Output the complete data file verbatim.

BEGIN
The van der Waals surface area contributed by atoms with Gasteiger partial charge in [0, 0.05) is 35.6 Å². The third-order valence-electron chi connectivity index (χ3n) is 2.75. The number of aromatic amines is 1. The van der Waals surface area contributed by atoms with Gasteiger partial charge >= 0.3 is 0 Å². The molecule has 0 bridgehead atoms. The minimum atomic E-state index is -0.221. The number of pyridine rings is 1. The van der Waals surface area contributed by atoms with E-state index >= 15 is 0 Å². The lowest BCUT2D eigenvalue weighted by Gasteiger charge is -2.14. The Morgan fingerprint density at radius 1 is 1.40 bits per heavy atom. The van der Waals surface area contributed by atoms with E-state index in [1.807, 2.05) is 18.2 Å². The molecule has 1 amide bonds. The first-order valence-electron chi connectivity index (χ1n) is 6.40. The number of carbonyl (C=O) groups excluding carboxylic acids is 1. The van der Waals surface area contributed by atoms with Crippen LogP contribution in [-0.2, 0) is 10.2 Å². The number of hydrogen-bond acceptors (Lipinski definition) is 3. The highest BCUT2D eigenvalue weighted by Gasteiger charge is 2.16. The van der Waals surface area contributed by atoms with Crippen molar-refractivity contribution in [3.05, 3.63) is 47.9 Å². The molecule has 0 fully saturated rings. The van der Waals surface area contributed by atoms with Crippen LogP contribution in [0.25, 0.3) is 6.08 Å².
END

The van der Waals surface area contributed by atoms with Gasteiger partial charge in [0, 0.05) is 35.6 Å². The third-order valence-electron chi connectivity index (χ3n) is 2.75. The number of aromatic amines is 1. The van der Waals surface area contributed by atoms with Gasteiger partial charge >= 0.3 is 0 Å². The molecule has 0 bridgehead atoms. The minimum atomic E-state index is -0.221. The number of pyridine rings is 1. The van der Waals surface area contributed by atoms with E-state index >= 15 is 0 Å². The lowest BCUT2D eigenvalue weighted by Gasteiger charge is -2.14. The Morgan fingerprint density at radius 1 is 1.40 bits per heavy atom. The van der Waals surface area contributed by atoms with E-state index in [1.807, 2.05) is 18.2 Å². The molecule has 1 amide bonds. The first-order valence-electron chi connectivity index (χ1n) is 6.40. The number of carbonyl (C=O) groups excluding carboxylic acids is 1. The van der Waals surface area contributed by atoms with Crippen LogP contribution in [-0.2, 0) is 10.2 Å². The number of hydrogen-bond acceptors (Lipinski definition) is 3. The highest BCUT2D eigenvalue weighted by Gasteiger charge is 2.16. The van der Waals surface area contributed by atoms with Crippen molar-refractivity contribution in [3.05, 3.63) is 47.9 Å². The molecule has 0 fully saturated rings. The van der Waals surface area contributed by atoms with Crippen LogP contribution in [0.25, 0.3) is 6.08 Å².